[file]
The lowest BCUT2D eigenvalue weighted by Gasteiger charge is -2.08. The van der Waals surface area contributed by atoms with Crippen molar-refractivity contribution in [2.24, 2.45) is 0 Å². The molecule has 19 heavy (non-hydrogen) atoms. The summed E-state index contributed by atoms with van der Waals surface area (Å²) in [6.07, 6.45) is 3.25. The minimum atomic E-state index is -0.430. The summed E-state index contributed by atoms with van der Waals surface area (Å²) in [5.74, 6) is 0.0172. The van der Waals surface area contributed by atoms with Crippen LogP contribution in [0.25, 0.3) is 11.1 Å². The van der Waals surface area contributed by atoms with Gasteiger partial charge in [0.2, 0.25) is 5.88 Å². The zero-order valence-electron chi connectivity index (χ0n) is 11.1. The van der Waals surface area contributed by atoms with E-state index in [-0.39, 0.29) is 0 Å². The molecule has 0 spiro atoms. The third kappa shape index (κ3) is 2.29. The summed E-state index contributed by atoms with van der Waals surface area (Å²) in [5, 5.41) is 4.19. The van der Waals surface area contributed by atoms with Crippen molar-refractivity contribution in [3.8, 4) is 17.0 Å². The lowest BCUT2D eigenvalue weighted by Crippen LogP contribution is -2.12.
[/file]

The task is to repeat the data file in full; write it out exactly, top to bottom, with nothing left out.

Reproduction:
The lowest BCUT2D eigenvalue weighted by Gasteiger charge is -2.08. The van der Waals surface area contributed by atoms with Crippen molar-refractivity contribution in [2.24, 2.45) is 0 Å². The molecule has 19 heavy (non-hydrogen) atoms. The summed E-state index contributed by atoms with van der Waals surface area (Å²) in [6.07, 6.45) is 3.25. The minimum atomic E-state index is -0.430. The summed E-state index contributed by atoms with van der Waals surface area (Å²) in [5.74, 6) is 0.0172. The van der Waals surface area contributed by atoms with Crippen LogP contribution in [0.25, 0.3) is 11.1 Å². The van der Waals surface area contributed by atoms with Gasteiger partial charge in [0.2, 0.25) is 5.88 Å². The zero-order valence-electron chi connectivity index (χ0n) is 11.1. The van der Waals surface area contributed by atoms with E-state index in [-0.39, 0.29) is 0 Å². The molecule has 0 spiro atoms. The third kappa shape index (κ3) is 2.29. The summed E-state index contributed by atoms with van der Waals surface area (Å²) in [5, 5.41) is 4.19. The van der Waals surface area contributed by atoms with Crippen molar-refractivity contribution in [3.8, 4) is 17.0 Å². The lowest BCUT2D eigenvalue weighted by Crippen LogP contribution is -2.12.